The history and highlights of NEFF’s first Vermont forest
Writing and photography by Tinsley Hunsdorfer
Tucked high in the hills of central Vermont, Hawk’s Hill Demonstration Forest is cut through with cold, clear brooks that feed the property’s ponds and wetland areas, as well as steep ridges that provide a little extra challenge to hikers.
The story behind its rolling woodlands mirrors in miniature the history of New England’s forests after European settlement. As NEFF’s first forest in Vermont and as a longtime cornerstone of our forestry and outreach work, Hawk’s Hill is also part of important moments specific to NEFF’s past.
NEFF’s earliest records for Hawk’s Hill date to 1810, when the Boydon family purchased 110 acres at its current location. As part of the first wave of colonial settlers in Vermont, the Boydons proceeded to clear the land for crops and sheep pasture. They and other Vermont landowners eventually cleared 75 percent of the state to meet growing local demand for Merino wool driven by a tax on English woolens and other goods, but the soil could not sustain this intense grazing. By the 1850s, the Boydons and others found themselves with near-useless farmland.
Nearly 200 years later, what makes this NEFF property a “demonstration” forest? The name stems from Richard M. Brett, the landowner who followed the Boydons. He purchased the land in 1940 specifically to build up the parcel’s once rundown farmland into forest, and then later donated it to NEFF. He wrote a pamphlet in 1958 about his goals for Hawk’s Hill that explained he wanted to go a step beyond just using sustainable forestry practices—he also wanted to provide proof of concept via demonstration to other Vermont landowners.
“This Woodlot has two principle aims: to show that Vermont farm woodlots can produce three times the present quantity of wood of higher quality than at present; and to show that recreational uses and wildlife habitat improvement are not inconsistent with the production of wood. Indeed, with some exceptions, a balanced wildlife is beneficial to wood production.”
During his time as the owner of Hawk’s Hill, Brett singlehandedly conducted almost all management activities, from cutting trees to returning beavers to the area. He recognized he wouldn’t be able to keep this up indefinitely, and needed a way to ensure his long-term plans for the property came to fruition. He concluded, “I couldn’t see myself working at the age of 90, climbing around in the top of trees and things, so I looked around for someone who could take charge, and I found the New England Forestry Foundation.”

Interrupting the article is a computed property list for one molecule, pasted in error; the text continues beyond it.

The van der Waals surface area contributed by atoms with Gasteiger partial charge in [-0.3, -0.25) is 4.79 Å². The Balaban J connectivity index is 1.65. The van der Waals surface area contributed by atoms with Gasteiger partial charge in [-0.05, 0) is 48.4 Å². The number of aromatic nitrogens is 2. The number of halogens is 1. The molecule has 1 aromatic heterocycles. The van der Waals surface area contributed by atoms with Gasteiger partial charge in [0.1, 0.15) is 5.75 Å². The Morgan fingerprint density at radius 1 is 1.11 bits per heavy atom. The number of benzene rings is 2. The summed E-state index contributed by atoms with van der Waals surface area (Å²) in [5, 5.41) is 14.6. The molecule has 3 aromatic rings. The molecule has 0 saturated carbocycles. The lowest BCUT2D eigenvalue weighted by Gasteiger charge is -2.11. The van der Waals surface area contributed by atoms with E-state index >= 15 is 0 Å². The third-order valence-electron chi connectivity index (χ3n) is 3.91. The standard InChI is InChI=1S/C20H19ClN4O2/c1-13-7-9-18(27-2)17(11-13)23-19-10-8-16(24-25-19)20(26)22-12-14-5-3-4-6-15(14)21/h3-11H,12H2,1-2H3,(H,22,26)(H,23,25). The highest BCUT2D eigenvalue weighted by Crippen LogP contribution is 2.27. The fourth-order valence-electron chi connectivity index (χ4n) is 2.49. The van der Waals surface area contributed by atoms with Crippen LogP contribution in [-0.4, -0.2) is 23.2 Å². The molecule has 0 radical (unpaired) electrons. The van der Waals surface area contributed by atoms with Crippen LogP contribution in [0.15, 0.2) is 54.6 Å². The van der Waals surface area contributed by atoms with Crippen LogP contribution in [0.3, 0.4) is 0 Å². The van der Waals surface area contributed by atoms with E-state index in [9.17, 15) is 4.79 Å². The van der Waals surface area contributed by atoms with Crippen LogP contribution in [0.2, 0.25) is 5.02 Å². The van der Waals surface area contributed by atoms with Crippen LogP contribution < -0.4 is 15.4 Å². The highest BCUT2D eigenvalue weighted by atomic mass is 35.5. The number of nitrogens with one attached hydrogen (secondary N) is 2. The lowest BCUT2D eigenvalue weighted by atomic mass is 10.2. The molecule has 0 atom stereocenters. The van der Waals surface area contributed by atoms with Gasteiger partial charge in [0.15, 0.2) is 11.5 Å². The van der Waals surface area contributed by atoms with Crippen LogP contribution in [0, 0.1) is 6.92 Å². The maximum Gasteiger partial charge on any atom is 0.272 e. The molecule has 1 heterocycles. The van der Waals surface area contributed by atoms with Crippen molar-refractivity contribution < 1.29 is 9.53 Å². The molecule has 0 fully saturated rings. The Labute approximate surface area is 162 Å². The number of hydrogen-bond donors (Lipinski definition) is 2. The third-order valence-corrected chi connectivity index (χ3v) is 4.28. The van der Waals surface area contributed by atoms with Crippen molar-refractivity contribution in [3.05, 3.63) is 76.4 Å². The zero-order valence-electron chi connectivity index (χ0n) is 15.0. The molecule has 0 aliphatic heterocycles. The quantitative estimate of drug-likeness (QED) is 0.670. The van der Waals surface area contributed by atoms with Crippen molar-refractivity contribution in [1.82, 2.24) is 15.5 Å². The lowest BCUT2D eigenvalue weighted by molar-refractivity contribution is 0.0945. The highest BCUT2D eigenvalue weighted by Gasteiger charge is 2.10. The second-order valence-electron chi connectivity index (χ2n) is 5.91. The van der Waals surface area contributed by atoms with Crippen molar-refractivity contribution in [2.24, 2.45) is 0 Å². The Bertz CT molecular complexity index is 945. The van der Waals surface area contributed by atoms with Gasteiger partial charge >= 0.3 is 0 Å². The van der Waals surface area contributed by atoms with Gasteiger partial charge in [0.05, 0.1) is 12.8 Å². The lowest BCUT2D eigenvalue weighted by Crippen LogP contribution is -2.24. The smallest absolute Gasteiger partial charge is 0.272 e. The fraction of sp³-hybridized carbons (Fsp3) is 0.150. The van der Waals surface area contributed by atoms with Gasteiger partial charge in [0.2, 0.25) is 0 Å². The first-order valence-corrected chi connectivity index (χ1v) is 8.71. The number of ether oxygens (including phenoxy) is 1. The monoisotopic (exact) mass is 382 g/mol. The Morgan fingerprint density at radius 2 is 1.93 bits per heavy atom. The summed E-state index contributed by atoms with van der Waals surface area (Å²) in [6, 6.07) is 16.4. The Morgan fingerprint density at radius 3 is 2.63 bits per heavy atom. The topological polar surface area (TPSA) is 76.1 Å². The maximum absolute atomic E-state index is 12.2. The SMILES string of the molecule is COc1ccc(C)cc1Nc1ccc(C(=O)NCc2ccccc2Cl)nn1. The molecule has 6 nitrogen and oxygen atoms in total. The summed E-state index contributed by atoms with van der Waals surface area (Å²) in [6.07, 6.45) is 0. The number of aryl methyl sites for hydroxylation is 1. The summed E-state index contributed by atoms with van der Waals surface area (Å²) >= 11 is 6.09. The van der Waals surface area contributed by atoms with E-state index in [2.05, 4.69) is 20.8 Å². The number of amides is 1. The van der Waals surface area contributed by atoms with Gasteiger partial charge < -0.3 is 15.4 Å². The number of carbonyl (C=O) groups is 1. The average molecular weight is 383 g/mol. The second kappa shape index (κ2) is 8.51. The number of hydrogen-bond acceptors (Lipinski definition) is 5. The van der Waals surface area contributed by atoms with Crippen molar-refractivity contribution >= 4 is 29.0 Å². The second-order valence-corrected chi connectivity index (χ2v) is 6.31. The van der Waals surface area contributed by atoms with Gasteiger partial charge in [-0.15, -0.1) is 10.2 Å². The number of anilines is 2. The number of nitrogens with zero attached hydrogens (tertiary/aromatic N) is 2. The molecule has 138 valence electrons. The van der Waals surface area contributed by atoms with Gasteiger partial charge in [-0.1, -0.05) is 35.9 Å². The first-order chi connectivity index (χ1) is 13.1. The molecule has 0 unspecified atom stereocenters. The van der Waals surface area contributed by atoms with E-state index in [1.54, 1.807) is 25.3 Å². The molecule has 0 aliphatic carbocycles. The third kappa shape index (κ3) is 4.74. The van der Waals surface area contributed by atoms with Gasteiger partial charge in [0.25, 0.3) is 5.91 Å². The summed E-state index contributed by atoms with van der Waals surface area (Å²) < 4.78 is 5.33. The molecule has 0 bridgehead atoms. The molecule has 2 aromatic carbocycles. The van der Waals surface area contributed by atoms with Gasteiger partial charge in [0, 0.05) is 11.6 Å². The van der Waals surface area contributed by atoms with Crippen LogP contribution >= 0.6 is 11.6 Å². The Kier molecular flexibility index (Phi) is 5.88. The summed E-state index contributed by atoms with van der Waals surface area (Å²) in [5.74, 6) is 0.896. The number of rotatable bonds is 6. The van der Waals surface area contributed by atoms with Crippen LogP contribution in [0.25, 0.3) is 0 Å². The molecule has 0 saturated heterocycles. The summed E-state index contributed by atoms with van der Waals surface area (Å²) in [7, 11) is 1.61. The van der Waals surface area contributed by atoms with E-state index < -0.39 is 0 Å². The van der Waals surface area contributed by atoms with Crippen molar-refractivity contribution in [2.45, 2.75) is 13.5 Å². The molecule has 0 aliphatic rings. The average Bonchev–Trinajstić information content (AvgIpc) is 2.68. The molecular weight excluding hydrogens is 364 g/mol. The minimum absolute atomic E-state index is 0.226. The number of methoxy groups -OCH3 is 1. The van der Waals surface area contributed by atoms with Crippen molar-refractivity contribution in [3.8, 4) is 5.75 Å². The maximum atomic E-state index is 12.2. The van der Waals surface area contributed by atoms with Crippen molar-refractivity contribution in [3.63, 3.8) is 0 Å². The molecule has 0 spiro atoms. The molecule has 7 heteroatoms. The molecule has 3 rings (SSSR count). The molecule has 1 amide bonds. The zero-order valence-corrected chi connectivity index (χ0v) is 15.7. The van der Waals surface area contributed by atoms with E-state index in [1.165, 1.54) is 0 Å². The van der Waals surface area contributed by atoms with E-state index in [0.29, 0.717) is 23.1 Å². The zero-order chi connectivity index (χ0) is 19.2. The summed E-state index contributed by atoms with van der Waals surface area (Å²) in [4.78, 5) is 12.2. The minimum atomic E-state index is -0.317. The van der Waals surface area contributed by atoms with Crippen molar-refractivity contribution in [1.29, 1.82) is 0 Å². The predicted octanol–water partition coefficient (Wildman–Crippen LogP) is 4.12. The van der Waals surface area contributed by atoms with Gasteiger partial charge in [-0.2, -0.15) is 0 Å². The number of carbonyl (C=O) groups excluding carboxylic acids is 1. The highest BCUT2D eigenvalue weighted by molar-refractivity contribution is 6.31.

He donated his property to NEFF in 1963, making it the organization’s first Vermont forest. NEFF has followed in Brett’s footsteps by continuing to use the property as a demonstration forest and teaching tool, and by managing it to Exemplary Forestry standards, which more than account for Brett’s concerns about protecting wildlife and opportunities for recreation in working forests.
Since Hawk’s Hill Demonstration Forest became a NEFF property, it has experienced frequent and varied activity, including Exemplary Forestry timber harvesting, tree and shrub planting, wildlife habitat improvement, trail improvement, archaeological documentation, and management of a sugarbush, a mature stand of Sugar Maple. For a number of years, an on-site house also served as home base for a NEFF forester.
The most recent harvest at Hawk’s Hill was completed in 2010, and produced 484,000 board feet of timber along with firewood and pulp. The forest’s management plan recommends no additional harvests through at least 2021, which will give the forest time to grow and fill in spaces left from a 2010 thinning. Sugarbush management is ongoing, and the stand is tapped regularly by a neighboring family that runs a maple syrup operation.
While NEFF has conducted many long-term activities over the past decades at Hawk’s Hill, the forest and its five miles of trails have consistently been open to the public, and it continues to be a rewarding destination for outdoor recreation. The forest is a gorgeous setting for warm-weather hiking and bird watching, and its rolling woodlands offer spectacular foliage colors in the fall—as does the scenic drive to Hawk’s Hill. The forest is, however, particularly well-suited to wintertime activities like cross country skiing and snowshoeing thanks to its geography and well laid out trail network, which includes wide woods roads that don’t have too steep a grade.
If you’d like to visit Hawk’s Hill Demonstration Forest or other NEFF properties that have played an important role in our history, be sure to use our online Forest Finder Tool. Go to newenglandforestry.org/explore/explore-our-forests, and then click on the forest you want to explore to access driving directions, a property map, and an overview of the forest’s features.
Archaeology and Cultural Resources at Hawk’s Hill
Hawk’s Hill is located within the traditional territory of the Abenaki, part of the Wabanaki Confederacy, but NEFF does not have any records indicating Abenaki artifacts have been found at the site. Stone walls left from intensive sheep pasturing and farming still crisscross the forest, and are accompanied by stone cellar foundations from old cabins, a shallow-dug well, and an old town road with a stone culvert. Apple trees that once grew across open fields are still found in the woods, and the 1866 Boydon family home has also endured.